When I was working at Automattic, we used to say “Communication is oxygen“. I will communicate as much as possible, because it’s the oxygen of a distributed company. From the Automattic Creed But as an inner joke among fellow Automatticians was: too much oxygen kills. The importance of communication Books have been written on this topic but as a kind reminder, I will just point out what is the most important aspect of good communication in my personal opinion, with a specific focus on software engineering. Ready for the revelation?Here it is: The goal of good communication is to help our colleagues.And in doing so, helping ourselves. When we communicate with…

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    Just do it Now. Or, improve every day.

    The 1% marginal gains rule There has been quite a bit of buzz on the so-called 1% marginal gains rule. This “rule” became famous after Dave Brailsford, performance director of British Cycling, set about breaking down the objective of winning races into its component parts. The basic concept is easy: if we work on improving a mere 1% a day – or a week, or else – then the cumulative gain would be massive. Nothing new, really. Is the 1% marginal gain rule a recent concept? I don’t believe so. If we think about anything we do in our lives, a tiny bit of knowledge is added to our brain…

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    Make Meetings Productive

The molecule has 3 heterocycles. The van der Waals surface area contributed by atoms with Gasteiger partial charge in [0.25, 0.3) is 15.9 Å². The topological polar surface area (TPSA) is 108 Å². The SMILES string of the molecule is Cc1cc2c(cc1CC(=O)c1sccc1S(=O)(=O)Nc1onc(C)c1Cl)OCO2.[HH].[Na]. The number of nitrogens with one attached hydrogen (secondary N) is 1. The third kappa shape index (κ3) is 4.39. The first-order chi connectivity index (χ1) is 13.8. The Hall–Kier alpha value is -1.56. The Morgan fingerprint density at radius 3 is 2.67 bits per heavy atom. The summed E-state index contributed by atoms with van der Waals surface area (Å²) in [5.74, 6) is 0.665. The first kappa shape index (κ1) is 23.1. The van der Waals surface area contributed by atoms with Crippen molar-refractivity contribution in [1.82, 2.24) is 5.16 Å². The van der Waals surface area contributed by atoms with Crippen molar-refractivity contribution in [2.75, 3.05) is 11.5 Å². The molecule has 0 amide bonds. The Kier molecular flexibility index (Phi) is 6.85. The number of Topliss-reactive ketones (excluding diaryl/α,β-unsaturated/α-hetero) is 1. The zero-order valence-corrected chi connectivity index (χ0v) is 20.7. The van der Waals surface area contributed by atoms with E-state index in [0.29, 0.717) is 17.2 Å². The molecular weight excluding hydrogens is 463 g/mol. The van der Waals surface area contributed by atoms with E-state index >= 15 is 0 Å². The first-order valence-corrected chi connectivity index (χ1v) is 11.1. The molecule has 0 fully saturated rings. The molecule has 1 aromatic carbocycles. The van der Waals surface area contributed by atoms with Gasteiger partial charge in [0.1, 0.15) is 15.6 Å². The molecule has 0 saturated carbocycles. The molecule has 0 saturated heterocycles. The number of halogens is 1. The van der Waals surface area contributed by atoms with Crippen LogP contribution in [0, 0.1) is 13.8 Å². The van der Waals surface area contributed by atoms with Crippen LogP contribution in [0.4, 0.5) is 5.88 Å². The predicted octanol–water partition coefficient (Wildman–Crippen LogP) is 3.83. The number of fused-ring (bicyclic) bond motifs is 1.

One thing I have learned very soon in my career is: meetings must be useful for all the participants. A long time ago, in a galaxy far, far away… I have vivid memories of managers of mine looking very busy, always telling people they had a meeting in a few minutes. Sometimes it was true, while some other times they just wanted to dismiss whoever stepped into our office, but the effect they obtained was, either way, powerful: people believed they were really busy, with much more important things to do than listen to their colleagues.And those managers felt powerful: they could wear cool suits and ties and meet important…

  • Management

    Know Yourself AKA You are not Perfect

    In my previous article, I wrote about a vital aspect of leadership: knowing the individuals forming the team, in order to help them discover and express their potential, and make the team efficient. Now that you know your team, the next question is: how well do you know yourself? And can you identify your own strengths and weaknesses? And more importantly, once you have figured out your weaknesses, are you able to stop hiding them? The Myth of the Flawless Leader I have seen this around, a lot: people pretending to always have the answer to everything.Some people even take the practice to the next level. Let me tell you a story A…

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    Know Your Team

    In my previous installment of this series of articles about how I see leadership in tech, I mentioned one of the most important aspects of our work. And of our lives. Humanity. A Matter of Perspective Being humans means that we can do great things on our own selves, but are capable of doing wonders if we join forces. It is the nature of social animals: you can think of one ant or one bee as almost insignificant, but when you consider the whole community, they are much more powerful. Same applies to us humans, of course. That’s why we organize in bigger structures like companies: each one of us brings their…